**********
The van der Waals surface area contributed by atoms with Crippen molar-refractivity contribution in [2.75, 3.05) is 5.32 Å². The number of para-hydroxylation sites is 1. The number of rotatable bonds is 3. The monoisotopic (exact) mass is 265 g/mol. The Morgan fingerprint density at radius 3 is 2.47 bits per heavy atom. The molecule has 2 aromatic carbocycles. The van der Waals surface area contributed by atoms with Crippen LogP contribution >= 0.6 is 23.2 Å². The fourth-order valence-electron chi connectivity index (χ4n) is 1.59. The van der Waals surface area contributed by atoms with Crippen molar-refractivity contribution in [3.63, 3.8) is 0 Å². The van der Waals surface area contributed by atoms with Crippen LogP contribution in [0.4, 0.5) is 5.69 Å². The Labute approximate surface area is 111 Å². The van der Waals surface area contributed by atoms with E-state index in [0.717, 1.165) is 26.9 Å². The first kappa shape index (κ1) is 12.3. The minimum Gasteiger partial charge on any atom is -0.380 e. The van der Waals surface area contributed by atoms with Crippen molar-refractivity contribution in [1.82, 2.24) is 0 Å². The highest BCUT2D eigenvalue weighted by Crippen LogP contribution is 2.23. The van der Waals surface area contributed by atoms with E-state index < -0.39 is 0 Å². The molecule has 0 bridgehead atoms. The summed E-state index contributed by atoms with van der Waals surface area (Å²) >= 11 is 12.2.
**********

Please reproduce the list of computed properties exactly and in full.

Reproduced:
The van der Waals surface area contributed by atoms with Crippen molar-refractivity contribution in [2.75, 3.05) is 5.32 Å². The number of para-hydroxylation sites is 1. The number of rotatable bonds is 3. The monoisotopic (exact) mass is 265 g/mol. The Morgan fingerprint density at radius 3 is 2.47 bits per heavy atom. The molecule has 2 aromatic carbocycles. The van der Waals surface area contributed by atoms with Crippen LogP contribution >= 0.6 is 23.2 Å². The fourth-order valence-electron chi connectivity index (χ4n) is 1.59. The van der Waals surface area contributed by atoms with Crippen molar-refractivity contribution in [3.63, 3.8) is 0 Å². The van der Waals surface area contributed by atoms with Crippen LogP contribution in [0.4, 0.5) is 5.69 Å². The Labute approximate surface area is 111 Å². The van der Waals surface area contributed by atoms with E-state index in [0.717, 1.165) is 26.9 Å². The first kappa shape index (κ1) is 12.3. The minimum Gasteiger partial charge on any atom is -0.380 e. The van der Waals surface area contributed by atoms with Crippen molar-refractivity contribution in [1.82, 2.24) is 0 Å². The highest BCUT2D eigenvalue weighted by Crippen LogP contribution is 2.23. The van der Waals surface area contributed by atoms with E-state index < -0.39 is 0 Å². The molecule has 0 bridgehead atoms. The summed E-state index contributed by atoms with van der Waals surface area (Å²) >= 11 is 12.2.